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Trust God & Do the Next Thing
By |   February 18, 2015 |   in Blog, The Big Questions |   BE THE FIRST TO COMMENT

The book Abandoned to God, the biography of Oswald Chambers (who wrote My Utmost for His Highest and many other books) is full of wisdom as well as being an interesting story. One of Chambers’ favorite sayings was: “Trust God and do the next thing.” He lived this whether he was starting a new training college or serving as a WW1 military chaplain to soldiers facing the Egyptian desert (many of whom would be dead by the next week). I find myself saying that phrase a lot these days in moments such as these.

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Big Questions are Usually Not Theoretical
By |   February 10, 2015 |   in Blog, The Big Questions |   1 Comment

Jesus the Christ went right to the heart of every matter for each person and situation the Gospels record him in, often in startling ways. For example, I still am baffled by the question he asked in John 5: 5-6

One man was there who had been ill for thirty-eight years. When Jesus saw him lying there and knew that he had been there a long time, he said to him, “Do you want to be made well?”

Are you kidding me, Jesus? The guy has been lying there for THIRTY-EIGHT years as an invalid and you ask if he wants to be healed?! Yet, there must have been something in the man that Jesus saw with his heart’s eye that made him realize the man may have, in some weird way, been benefitting from his disease. Jesus never forces wellness on us. We have to be open to it as it comes with its own set of dangers and frustrations different, certainly, from those of illness and infirmity. Jesus Christ has not stopped asking those kinds of two-edged sword questions, questions that invite us into more of the life of the Kingdom of God and yet, can cause us to squirm under them.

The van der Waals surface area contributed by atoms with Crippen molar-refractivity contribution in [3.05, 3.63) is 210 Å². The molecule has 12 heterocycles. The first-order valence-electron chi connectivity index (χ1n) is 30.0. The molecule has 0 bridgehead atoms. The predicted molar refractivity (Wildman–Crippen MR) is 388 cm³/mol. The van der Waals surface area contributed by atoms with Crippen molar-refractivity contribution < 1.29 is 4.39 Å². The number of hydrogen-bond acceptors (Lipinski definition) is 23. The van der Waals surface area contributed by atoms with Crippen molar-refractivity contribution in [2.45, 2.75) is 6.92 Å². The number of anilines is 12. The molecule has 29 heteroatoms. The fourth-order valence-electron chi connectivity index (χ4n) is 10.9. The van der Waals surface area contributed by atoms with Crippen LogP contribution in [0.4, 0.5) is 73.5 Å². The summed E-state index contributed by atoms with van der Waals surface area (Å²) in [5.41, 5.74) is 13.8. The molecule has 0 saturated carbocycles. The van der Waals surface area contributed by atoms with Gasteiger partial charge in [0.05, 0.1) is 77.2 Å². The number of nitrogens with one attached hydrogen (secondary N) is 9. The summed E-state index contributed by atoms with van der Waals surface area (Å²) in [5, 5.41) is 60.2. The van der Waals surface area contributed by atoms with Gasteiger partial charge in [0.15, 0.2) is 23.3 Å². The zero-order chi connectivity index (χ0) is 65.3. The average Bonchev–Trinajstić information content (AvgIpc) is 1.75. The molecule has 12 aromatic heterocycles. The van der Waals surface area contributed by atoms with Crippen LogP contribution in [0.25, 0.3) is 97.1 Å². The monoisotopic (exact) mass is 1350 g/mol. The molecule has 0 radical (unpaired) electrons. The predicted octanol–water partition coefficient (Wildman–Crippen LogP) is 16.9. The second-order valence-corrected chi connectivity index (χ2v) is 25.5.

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Raw Ingredients in Our Formation
Awareness
By |   February 4, 2015 |   in Blog, The Big Questions |   BE THE FIRST TO COMMENT

“Each of us is an artist of our days; the greater our integrity and awareness, the more original and creative our time will become.”  -John O’Donohue[1]

As I step back from the numerous and varied tributaries in the meandering river of my pursuit of meaning, I’m drawn to a few binding agents – the eggs in the dough as it were – that keep things together and unified. One can boil down all spiritual pursuits to a few, simple factors that fuse and simplify all our seeking. If I were to distill the lowest common denominators that provide the ingredients for our slow-cook, crockpot formation I would submit humility and awareness. Let’s talk about one of those.

Awareness is to spirituality what books are to writers. It is the raw material from which all change comes. Anne Lamott says it best, “Books help us understand who we are and how we are to behave. They show us what community and friendship mean; they show us how to live and die…And quality of attention: we may notice amazing details during the course of a day but we rarely let ourselves stop and really pay attention.”[2]

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What I promise not to do in 2015
By |   January 12, 2015 |   in Blog |   BE THE FIRST TO COMMENT